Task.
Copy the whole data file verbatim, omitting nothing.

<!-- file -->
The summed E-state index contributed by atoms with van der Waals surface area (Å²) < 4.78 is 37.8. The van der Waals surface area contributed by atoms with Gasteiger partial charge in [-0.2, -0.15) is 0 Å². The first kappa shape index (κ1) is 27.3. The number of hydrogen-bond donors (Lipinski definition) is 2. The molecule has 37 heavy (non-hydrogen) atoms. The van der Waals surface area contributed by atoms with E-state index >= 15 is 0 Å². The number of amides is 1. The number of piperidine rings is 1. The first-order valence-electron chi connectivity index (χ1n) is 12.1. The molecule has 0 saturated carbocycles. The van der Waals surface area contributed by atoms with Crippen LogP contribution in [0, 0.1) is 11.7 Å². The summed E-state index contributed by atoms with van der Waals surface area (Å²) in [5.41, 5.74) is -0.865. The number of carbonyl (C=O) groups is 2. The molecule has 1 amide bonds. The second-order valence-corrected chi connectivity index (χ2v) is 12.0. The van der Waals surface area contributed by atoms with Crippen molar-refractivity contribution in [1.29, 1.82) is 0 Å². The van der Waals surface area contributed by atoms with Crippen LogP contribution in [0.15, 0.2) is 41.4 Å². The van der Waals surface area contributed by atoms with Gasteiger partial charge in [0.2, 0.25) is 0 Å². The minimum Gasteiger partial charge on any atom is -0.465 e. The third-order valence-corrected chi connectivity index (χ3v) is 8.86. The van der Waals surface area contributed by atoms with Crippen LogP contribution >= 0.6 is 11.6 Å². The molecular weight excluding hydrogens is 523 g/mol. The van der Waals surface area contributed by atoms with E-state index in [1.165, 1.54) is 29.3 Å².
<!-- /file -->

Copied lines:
The summed E-state index contributed by atoms with van der Waals surface area (Å²) < 4.78 is 37.8. The van der Waals surface area contributed by atoms with Gasteiger partial charge in [-0.2, -0.15) is 0 Å². The first kappa shape index (κ1) is 27.3. The number of hydrogen-bond donors (Lipinski definition) is 2. The molecule has 37 heavy (non-hydrogen) atoms. The van der Waals surface area contributed by atoms with E-state index >= 15 is 0 Å². The number of amides is 1. The number of piperidine rings is 1. The first-order valence-electron chi connectivity index (χ1n) is 12.1. The molecule has 0 saturated carbocycles. The van der Waals surface area contributed by atoms with Crippen LogP contribution in [0, 0.1) is 11.7 Å². The summed E-state index contributed by atoms with van der Waals surface area (Å²) in [5.41, 5.74) is -0.865. The number of carbonyl (C=O) groups is 2. The molecule has 1 amide bonds. The second-order valence-corrected chi connectivity index (χ2v) is 12.0. The van der Waals surface area contributed by atoms with Crippen molar-refractivity contribution in [1.29, 1.82) is 0 Å². The van der Waals surface area contributed by atoms with Crippen LogP contribution in [0.15, 0.2) is 41.4 Å². The van der Waals surface area contributed by atoms with Gasteiger partial charge in [0.2, 0.25) is 0 Å². The minimum Gasteiger partial charge on any atom is -0.465 e. The third-order valence-corrected chi connectivity index (χ3v) is 8.86. The van der Waals surface area contributed by atoms with Crippen LogP contribution >= 0.6 is 11.6 Å². The molecular weight excluding hydrogens is 523 g/mol. The van der Waals surface area contributed by atoms with E-state index in [1.165, 1.54) is 29.3 Å².